# Question #8d696

Aug 25, 2016

The general rule for any member (${a}_{i}$) of the given sequence we have:

${a}_{i} = {i}^{2} + i + 1$

#### Explanation:

A trick always worth trying is to look for progressive increments. $\textcolor{b r o w n}{\text{Notice the next level of difference is 2}}$
$4 - 2 = 2$
$6 - 4 = 2$
$8 - 6 = 2$
$10 - 8 = 2$

$\textcolor{b l u e}{\text{So there is some form of progression involving 2}}$

It took a bit of experimentation but I found the following progression:

${a}_{1} = 1 + 2 \left(1\right) = 3$
${a}_{2} = 1 + 2 \left(1 + 2\right) = 7$
${a}_{3} = 1 + 2 \left(1 + 2 + 3\right) = 13$
${a}_{4} = 1 + 2 \left(1 + 2 + 3 + 4\right) = 21$
${a}_{5} = 1 + 2 \left(1 + 2 + 3 + 4 + 5\right) = 31$

Implying:

${a}_{i} = 1 + 2 \left(1 + 2 + \ldots + i\right)$

To test this I took the sequence back further than the first given term to see if it worked. It did!

${a}_{0} = 1 + 2 \left(0\right) = 1$
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Whenever you have a sequence of numbers like:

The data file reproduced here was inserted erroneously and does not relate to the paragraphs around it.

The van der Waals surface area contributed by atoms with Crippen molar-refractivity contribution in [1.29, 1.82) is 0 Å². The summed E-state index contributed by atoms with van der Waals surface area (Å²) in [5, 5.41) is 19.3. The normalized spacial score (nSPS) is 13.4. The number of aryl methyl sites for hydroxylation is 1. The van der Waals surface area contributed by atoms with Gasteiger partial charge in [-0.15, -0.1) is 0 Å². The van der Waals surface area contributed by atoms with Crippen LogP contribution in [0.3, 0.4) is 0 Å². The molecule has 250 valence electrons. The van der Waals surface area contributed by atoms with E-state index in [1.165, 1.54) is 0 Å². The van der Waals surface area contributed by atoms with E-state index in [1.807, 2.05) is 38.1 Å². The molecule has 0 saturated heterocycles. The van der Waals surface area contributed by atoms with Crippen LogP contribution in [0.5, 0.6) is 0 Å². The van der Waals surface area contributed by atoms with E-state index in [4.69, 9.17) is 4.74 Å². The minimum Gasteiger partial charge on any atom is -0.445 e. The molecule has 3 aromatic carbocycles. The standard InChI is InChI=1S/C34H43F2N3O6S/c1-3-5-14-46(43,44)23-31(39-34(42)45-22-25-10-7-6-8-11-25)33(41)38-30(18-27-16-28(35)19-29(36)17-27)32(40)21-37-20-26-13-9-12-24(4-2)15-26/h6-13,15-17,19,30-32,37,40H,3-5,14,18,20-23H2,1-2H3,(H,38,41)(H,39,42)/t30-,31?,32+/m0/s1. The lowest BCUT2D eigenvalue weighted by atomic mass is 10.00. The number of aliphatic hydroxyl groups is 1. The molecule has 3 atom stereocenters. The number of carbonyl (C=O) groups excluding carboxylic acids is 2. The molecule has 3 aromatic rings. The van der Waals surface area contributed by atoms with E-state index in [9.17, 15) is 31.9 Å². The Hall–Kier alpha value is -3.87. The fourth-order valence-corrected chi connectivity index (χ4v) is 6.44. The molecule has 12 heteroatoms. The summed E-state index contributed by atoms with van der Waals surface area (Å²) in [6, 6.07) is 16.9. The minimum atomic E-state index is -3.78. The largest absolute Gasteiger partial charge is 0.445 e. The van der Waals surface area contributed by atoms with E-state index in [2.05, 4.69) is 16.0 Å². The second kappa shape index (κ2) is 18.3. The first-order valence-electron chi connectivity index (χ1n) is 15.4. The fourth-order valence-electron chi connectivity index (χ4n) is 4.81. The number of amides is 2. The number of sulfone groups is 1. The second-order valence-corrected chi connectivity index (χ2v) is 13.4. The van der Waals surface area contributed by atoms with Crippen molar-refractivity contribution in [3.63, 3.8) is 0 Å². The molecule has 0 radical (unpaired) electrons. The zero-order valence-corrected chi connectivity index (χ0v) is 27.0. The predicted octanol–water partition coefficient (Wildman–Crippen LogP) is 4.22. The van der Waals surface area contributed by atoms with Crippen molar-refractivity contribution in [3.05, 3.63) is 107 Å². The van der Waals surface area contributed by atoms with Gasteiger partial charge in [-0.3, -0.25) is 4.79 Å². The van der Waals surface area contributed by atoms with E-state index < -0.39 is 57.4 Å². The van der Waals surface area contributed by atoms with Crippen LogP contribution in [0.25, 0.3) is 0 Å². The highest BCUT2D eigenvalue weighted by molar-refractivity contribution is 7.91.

$1 + 2 + 3 + 4 + . . + n$ there is a trick to finding the sum

Look at:

$1 + 2 + 3 = 6 \to 3 \frac{1 + 3}{2}$

$1 + 2 + 3 + 4 = 10 = 4 \frac{1 + 4}{2} = 10$

So we have [ count $\times$ mean value ]

So for any ${a}_{i}$ the count is $i$

Thus for any ${a}_{i} \to 1 + 2 \left[i \frac{1 + i}{2}\right]$

or if you prefer ${a}_{i} \to 1 + \cancel{2} \left[\frac{i + {i}^{2}}{\cancel{2}}\right]$
'~~~~~~~~~~~~~~~~~~~~~~~~~~~~~~~~~~~~~~
$\textcolor{b l u e}{\text{Testing it!}}$

${a}_{1} \to 1 + \left(1 + {1}^{2}\right) = 3$
${a}_{2} \to 1 + \left(2 + {2}^{2}\right) = 7$
${a}_{3} \to 1 + \left(3 + {3}^{3}\right) = 13$
${a}_{4} \to 1 + \left(4 + {4}^{2}\right) = 21$
${a}_{5} \to 1 + \left(5 + {5}^{2}\right) = 31$

'~~~~~~~~~~~~~~~~~~~~~~~~~~~~~~~~~~~~~~~~~~
$\textcolor{b l u e}{\text{In conclusion:}}$

The general rule for any member (${a}_{i}$) of the given sequence, we have:

${a}_{i} = {i}^{2} + i + 1$